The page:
Forrest Frosty Myerss Soho public artwork, The Wall, below left, is at the center of a federal court battle. Above, Myers in his Brooklyn studio.
Hard to read the writing on the wall in Wall case
By Ronda Kaysen
You might call it a wall-to-wall mess down at City Hall. A federal judge hearing the case of The Wall, a decades-old art installation in Soho, has asked lawyers from both sides to file additional briefs, delaying a decision until at least next month.
Now its just horrible that this thing will go on for another month, Forrest Frosty Myers, the installations artist, told The Villager in a telephone interview. It was terribly disheartening
. We left the trial in more of a vague state than we came in.
The trial is the latest manifestation of an eight-year-old legal dispute over whether 42 beams affixed in 1973 to a blue-painted exterior wall on the north side of 599 Broadway can be permanently removed from the landmarked district.
The dispute pits the condo owners, Soho International Arts Condominium, who would like to replace the artwork with income-generating advertisements, against the citys Landmarks Preservation Commission and Myers, who insist The Wall is a site-specific piece of artwork protected under the citys landmark laws.
After two days of testimony last week and closing arguments, Judge Deborah Batts requested up to 25 pages of additional briefs from both sides by March 31.
I wish she had said no more than 10 [pages], joked Richard Altman, Myers pro-bono lawyer, who was surprised when Batts requested another round of paperwork. Altman is not concerned about meeting the looming deadline, however: Lawyers always think of something to say.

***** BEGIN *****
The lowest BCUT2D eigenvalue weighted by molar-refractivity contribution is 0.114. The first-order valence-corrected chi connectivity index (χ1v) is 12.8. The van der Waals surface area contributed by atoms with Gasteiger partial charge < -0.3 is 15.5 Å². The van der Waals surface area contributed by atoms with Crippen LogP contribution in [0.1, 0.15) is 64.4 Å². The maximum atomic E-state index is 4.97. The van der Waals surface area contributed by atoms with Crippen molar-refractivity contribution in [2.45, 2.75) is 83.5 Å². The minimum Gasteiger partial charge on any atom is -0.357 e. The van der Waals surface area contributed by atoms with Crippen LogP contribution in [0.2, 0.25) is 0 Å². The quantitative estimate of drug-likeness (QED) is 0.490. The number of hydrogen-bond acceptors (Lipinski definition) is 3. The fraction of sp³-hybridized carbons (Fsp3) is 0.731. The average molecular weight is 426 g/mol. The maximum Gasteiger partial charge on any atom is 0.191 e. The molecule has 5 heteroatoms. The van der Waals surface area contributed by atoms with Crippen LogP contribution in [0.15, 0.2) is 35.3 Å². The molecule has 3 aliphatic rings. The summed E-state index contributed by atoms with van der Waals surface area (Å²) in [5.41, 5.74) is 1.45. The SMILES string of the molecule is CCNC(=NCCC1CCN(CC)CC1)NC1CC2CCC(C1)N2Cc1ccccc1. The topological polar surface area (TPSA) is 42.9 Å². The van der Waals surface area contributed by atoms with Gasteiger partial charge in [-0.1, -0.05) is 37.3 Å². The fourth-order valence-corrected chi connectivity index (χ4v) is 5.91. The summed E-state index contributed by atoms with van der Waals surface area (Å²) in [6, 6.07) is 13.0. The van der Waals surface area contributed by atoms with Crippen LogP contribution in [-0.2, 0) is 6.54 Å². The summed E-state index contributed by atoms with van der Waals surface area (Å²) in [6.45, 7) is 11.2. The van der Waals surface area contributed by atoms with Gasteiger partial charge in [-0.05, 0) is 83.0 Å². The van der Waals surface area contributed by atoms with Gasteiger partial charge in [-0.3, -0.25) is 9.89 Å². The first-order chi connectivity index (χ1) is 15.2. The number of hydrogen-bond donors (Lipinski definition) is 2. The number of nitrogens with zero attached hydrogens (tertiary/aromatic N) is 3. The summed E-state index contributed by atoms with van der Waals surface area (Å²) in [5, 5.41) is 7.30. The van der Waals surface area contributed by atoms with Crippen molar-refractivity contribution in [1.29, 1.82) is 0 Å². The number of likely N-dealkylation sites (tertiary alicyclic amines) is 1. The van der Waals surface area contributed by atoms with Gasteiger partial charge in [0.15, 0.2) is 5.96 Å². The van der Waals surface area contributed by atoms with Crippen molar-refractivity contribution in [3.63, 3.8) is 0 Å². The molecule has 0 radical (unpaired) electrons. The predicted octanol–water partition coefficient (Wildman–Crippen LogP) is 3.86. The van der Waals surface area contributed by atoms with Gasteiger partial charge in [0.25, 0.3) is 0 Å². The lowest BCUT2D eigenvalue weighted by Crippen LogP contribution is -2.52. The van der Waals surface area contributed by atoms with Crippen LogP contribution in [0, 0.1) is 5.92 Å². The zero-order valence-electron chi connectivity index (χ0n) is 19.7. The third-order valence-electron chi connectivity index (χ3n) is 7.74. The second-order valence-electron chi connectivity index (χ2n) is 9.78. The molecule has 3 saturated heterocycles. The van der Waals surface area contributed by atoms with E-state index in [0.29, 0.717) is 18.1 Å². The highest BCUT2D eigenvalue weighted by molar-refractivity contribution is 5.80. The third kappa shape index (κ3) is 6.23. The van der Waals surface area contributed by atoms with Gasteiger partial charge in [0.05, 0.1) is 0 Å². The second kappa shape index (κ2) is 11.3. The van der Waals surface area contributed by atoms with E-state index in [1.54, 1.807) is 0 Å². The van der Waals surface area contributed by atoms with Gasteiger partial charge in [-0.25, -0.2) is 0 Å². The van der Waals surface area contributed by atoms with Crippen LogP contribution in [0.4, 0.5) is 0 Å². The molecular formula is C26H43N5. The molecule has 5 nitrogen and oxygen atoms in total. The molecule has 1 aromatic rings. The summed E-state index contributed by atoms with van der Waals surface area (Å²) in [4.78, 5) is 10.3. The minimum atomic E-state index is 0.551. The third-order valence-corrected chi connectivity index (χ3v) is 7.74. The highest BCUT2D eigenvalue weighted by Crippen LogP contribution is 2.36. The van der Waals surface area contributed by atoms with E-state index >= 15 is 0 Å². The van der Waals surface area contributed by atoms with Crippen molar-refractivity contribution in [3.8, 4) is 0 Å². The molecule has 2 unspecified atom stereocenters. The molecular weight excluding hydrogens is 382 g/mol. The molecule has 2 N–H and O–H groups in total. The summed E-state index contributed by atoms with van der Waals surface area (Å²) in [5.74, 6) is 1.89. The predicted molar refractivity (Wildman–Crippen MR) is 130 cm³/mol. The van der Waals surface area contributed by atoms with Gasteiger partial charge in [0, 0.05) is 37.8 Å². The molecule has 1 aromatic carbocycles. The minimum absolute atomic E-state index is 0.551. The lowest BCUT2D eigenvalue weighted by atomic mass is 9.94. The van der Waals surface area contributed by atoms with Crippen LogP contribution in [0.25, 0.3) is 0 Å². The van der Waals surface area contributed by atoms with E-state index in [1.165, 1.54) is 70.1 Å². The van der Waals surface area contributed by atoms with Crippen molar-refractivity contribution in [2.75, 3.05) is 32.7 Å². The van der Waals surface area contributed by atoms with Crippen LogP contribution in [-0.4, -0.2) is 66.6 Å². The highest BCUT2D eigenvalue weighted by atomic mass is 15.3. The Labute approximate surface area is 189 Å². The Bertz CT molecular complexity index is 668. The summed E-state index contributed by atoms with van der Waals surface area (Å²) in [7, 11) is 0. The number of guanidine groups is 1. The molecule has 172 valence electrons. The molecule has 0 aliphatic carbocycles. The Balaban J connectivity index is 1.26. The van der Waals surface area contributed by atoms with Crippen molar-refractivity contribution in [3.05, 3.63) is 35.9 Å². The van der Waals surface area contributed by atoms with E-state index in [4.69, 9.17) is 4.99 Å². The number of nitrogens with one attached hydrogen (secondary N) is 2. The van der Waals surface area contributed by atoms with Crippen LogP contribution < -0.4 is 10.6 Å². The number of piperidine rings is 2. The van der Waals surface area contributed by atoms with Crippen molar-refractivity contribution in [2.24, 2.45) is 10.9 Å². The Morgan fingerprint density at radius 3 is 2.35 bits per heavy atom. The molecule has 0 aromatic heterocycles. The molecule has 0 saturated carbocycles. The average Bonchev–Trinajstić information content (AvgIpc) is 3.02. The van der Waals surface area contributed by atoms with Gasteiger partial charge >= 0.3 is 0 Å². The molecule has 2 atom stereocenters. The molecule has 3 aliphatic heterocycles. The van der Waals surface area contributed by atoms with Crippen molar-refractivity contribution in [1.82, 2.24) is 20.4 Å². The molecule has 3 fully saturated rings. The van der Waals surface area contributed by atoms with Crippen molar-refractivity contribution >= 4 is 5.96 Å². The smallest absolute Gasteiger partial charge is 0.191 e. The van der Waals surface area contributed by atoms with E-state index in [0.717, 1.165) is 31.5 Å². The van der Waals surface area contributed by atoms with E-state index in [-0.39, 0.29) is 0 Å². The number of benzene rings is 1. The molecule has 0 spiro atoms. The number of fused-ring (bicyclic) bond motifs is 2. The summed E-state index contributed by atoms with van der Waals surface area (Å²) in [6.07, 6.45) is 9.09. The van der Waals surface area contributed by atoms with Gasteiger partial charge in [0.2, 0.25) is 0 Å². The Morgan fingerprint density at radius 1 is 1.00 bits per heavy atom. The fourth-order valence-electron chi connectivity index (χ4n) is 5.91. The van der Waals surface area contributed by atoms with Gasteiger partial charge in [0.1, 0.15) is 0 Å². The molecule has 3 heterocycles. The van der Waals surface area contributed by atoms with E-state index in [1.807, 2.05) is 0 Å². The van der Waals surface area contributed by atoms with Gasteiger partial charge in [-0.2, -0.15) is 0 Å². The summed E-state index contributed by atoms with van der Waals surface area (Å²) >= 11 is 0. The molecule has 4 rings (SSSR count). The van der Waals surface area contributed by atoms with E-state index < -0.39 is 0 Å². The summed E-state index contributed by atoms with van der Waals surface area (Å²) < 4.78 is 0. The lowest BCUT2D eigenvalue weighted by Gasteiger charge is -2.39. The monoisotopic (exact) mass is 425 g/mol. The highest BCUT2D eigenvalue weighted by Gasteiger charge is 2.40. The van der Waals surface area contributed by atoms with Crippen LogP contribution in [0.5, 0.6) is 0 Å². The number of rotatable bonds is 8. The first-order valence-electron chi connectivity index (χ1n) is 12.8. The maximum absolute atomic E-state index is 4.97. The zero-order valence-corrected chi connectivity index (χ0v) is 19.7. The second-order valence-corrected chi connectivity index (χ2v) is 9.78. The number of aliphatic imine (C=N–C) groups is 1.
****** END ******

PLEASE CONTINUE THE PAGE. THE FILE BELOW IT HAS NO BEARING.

Jeffery Braun, the lawyer for the condo owners, suspects Batts will rule fairly quickly after she collects the next round of briefs. Regardless, he has taken a fatalistic approach to the waiting game: Its in the judges hands now, he said, although he too is preparing legal briefs.
Both sides are arguing that the other owns the beleaguered artwork, which was temporarily removed in 2002 to restore the actual wall beneath. If the judge rules that Soho International Arts owns the wall, then the condo owners are required by city law to maintain the landmark affixed to it. But if the artist or Doris Freedman, the late patron who commissioned the work, is deemed The Walls rightful owner, then the city cannot force the buildings owners to maintain someone elses property.
Whats perplexing is [that] the judge didnt just throw the argument out, Myers said of the condo owners claim. It makes me nervous. Maybe she wants to go the other way.
Myerss lawyer has a different outlook on the judges ruling: Who knows how Batts will rule, Altman said, adding that the trial will not be the final word on The Wall. Regardless of who wins, the case will likely be appealed. It is very clear that this is not the end, he said.